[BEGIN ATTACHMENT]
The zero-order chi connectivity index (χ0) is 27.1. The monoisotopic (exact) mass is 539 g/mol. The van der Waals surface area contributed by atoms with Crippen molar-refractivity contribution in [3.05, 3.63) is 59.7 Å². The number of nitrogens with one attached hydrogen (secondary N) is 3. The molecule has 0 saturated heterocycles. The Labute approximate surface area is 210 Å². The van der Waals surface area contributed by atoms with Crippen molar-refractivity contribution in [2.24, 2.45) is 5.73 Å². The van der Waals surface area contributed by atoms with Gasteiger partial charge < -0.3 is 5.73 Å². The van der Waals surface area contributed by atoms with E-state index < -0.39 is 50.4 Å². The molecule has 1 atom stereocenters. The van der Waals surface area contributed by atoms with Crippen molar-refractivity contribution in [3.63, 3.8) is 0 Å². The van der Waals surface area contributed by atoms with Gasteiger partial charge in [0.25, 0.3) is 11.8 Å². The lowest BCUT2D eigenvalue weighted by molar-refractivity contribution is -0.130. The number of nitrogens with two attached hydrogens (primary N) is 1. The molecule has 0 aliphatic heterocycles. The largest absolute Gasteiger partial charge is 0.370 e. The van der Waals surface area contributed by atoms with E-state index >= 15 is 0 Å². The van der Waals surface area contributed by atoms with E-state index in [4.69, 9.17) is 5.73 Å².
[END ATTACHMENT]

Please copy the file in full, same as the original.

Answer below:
The zero-order chi connectivity index (χ0) is 27.1. The monoisotopic (exact) mass is 539 g/mol. The van der Waals surface area contributed by atoms with Crippen molar-refractivity contribution in [3.05, 3.63) is 59.7 Å². The number of nitrogens with one attached hydrogen (secondary N) is 3. The molecule has 0 saturated heterocycles. The Labute approximate surface area is 210 Å². The van der Waals surface area contributed by atoms with Crippen molar-refractivity contribution in [2.24, 2.45) is 5.73 Å². The van der Waals surface area contributed by atoms with Gasteiger partial charge < -0.3 is 5.73 Å². The van der Waals surface area contributed by atoms with E-state index < -0.39 is 50.4 Å². The molecule has 1 atom stereocenters. The van der Waals surface area contributed by atoms with Crippen molar-refractivity contribution in [3.63, 3.8) is 0 Å². The van der Waals surface area contributed by atoms with Gasteiger partial charge in [0.25, 0.3) is 11.8 Å². The lowest BCUT2D eigenvalue weighted by molar-refractivity contribution is -0.130. The number of nitrogens with two attached hydrogens (primary N) is 1. The molecule has 0 aliphatic heterocycles. The largest absolute Gasteiger partial charge is 0.370 e. The van der Waals surface area contributed by atoms with E-state index >= 15 is 0 Å². The van der Waals surface area contributed by atoms with E-state index in [4.69, 9.17) is 5.73 Å².